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Desmond firm was paid €1.6m to bring privacy and property disputes to end

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Pat and Dermot Desmond. Photos: Kieran Harnett

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Walford
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Pat and Dermot Desmond. Photos: Kieran Harnett

A State body agreed to the payment of €1.6m to a Dermot Desmond-linked company to settle privacy and property dispute lawsuits, the Irish Independent can reveal.

In one of the cases, the billionaire financier and his children sued a senior bankruptcy official and the Insolvency Service of Ireland (ISI), alleging information about an agreement to buy a Dublin mansion was leaked to a newspaper.

Neither the ISI nor the official assignee in bankruptcy Chris Lehane made any admission of liability in the settlement agreement and the parties involved agreed to keep its contents confidential.

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However, the agreement became publicly available in the US this week, where it was filed in proceedings connected to the bankruptcy of property developer Seán Dunne.

The settlement resolved three different legal actions, each related in one way or another to Walford, a property on Dublin's Shrewsbury Road.

The mansion became the most expensive home in Ireland in 2005 when Mr Dunne bought it for his then wife Gayle Killilea for €57.9m.

It has changed hands twice since then, most recently being bought by Celtic Trustees Ltd, an Isle of Man trust set up for the benefit of Mr Desmond's children.

However, that transaction became entangled in investigations by Mr Lehane into who had beneficial ownership of Walford in the run-up to Mr Dunne's bankruptcy in 2013.

Celtic Trustees bought the property in 2016 for €14.25m from Yesreb Holdings, a Cyprus-registered company of which John Dunne, Seán Dunne's son from his first marriage, was a director. But a question mark was put over the deal when Mr Lehane registered a legal claim - known as a lis pendens - over the property. The official assignee also issued proceedings against Yesreb, in a bid to recover assets for Mr Dunne's bankruptcy estate.

In 2017, Celtic Trustees sued Mr Lehane, claiming it had good title over the property and seeking the lifting of the lis pendens.

In a further lawsuit, also filed that year, Mr Desmond, his four children and Celtic Trustees took a privacy action against Mr Lehane and the ISI.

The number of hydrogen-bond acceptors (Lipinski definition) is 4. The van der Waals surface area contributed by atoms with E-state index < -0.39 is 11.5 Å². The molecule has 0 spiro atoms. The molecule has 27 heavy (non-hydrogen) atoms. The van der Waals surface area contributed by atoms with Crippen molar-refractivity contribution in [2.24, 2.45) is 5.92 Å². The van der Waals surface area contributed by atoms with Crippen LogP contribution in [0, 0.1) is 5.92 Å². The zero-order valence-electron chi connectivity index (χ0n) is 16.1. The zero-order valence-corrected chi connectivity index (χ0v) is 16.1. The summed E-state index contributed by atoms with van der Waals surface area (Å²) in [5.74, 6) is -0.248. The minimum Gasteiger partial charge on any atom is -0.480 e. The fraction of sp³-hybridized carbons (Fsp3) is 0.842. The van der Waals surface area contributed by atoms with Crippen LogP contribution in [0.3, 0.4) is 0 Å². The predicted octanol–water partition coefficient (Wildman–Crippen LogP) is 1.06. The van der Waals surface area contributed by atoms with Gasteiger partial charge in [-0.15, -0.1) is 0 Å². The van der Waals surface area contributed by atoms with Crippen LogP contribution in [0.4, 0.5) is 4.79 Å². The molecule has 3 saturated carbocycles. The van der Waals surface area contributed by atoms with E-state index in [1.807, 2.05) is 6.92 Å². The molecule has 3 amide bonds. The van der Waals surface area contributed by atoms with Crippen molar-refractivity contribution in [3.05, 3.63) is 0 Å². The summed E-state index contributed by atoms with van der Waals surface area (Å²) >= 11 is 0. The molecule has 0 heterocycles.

The High Court heard this related to the alleged leaking of confidential material to a newspaper concerning an agreement to buy Walford.

All three matters were eventually resolved on confidential terms last February.

The High Court heard the lis pendens was to be lifted and a declaration could be made, on consent, that Celtic Trustees had acquired good title to Walford. No further details were disclosed.

However, the document lodged in a US court this week reveals that under the settlement the proceeds from the sale of Walford, which had been held in Yesreb's Swiss bank account, were dispersed.

Some €1.6m was paid to Celtic Trustees, which acted on behalf of the Desmonds.

It is unclear how much of the €1.6m settlement sum relates to the privacy action and how much to the good title dispute. The ISI said it was prohibited from commenting due to the confidentiality clause in the settlement agreement. Mr Desmond did not respond to queries.

Under the agreement, each party has to bear their own legal costs and it is thought much of the €1.6m will end up going towards lawyers' fees.

Yesreb was paid €250,000. It was not made clear why but it is thought this was a contribution towards legal costs.

The remaining funds in the account, around €10.6m, were paid over to Richard Coan, a US bankruptcy trustee who worked with Mr Lehane to recover assets.

The money is expected to be used as part of the settlement of a fraudulent transfer judgment handed down by a US jury against Ms Killilea in June last year. The jury found her liable as the recipient of fraudulent transfers from her ex-husband to pay more than €18m to the trustee.

Irish Independent

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